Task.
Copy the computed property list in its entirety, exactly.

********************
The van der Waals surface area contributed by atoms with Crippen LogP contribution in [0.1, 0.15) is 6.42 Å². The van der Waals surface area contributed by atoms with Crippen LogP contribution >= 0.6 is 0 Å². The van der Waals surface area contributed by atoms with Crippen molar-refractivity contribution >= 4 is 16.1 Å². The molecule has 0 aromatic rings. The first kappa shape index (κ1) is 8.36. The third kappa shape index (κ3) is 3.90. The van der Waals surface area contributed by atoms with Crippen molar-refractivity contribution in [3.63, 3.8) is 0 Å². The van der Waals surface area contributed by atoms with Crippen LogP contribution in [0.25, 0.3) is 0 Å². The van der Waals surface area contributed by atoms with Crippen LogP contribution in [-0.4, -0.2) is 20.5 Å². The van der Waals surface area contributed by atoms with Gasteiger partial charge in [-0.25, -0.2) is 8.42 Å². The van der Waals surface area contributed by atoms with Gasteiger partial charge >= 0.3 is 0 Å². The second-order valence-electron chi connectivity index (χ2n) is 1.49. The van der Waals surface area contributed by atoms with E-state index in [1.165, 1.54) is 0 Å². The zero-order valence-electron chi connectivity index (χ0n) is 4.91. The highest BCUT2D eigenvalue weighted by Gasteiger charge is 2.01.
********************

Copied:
The van der Waals surface area contributed by atoms with Crippen LogP contribution in [0.1, 0.15) is 6.42 Å². The van der Waals surface area contributed by atoms with Crippen LogP contribution >= 0.6 is 0 Å². The van der Waals surface area contributed by atoms with Crippen molar-refractivity contribution >= 4 is 16.1 Å². The molecule has 0 aromatic rings. The first kappa shape index (κ1) is 8.36. The third kappa shape index (κ3) is 3.90. The van der Waals surface area contributed by atoms with Crippen molar-refractivity contribution in [3.63, 3.8) is 0 Å². The van der Waals surface area contributed by atoms with Crippen LogP contribution in [0.25, 0.3) is 0 Å². The van der Waals surface area contributed by atoms with Crippen LogP contribution in [-0.4, -0.2) is 20.5 Å². The van der Waals surface area contributed by atoms with Gasteiger partial charge in [-0.25, -0.2) is 8.42 Å². The van der Waals surface area contributed by atoms with Gasteiger partial charge >= 0.3 is 0 Å². The second-order valence-electron chi connectivity index (χ2n) is 1.49. The van der Waals surface area contributed by atoms with E-state index in [1.165, 1.54) is 0 Å². The zero-order valence-electron chi connectivity index (χ0n) is 4.91. The highest BCUT2D eigenvalue weighted by Gasteiger charge is 2.01.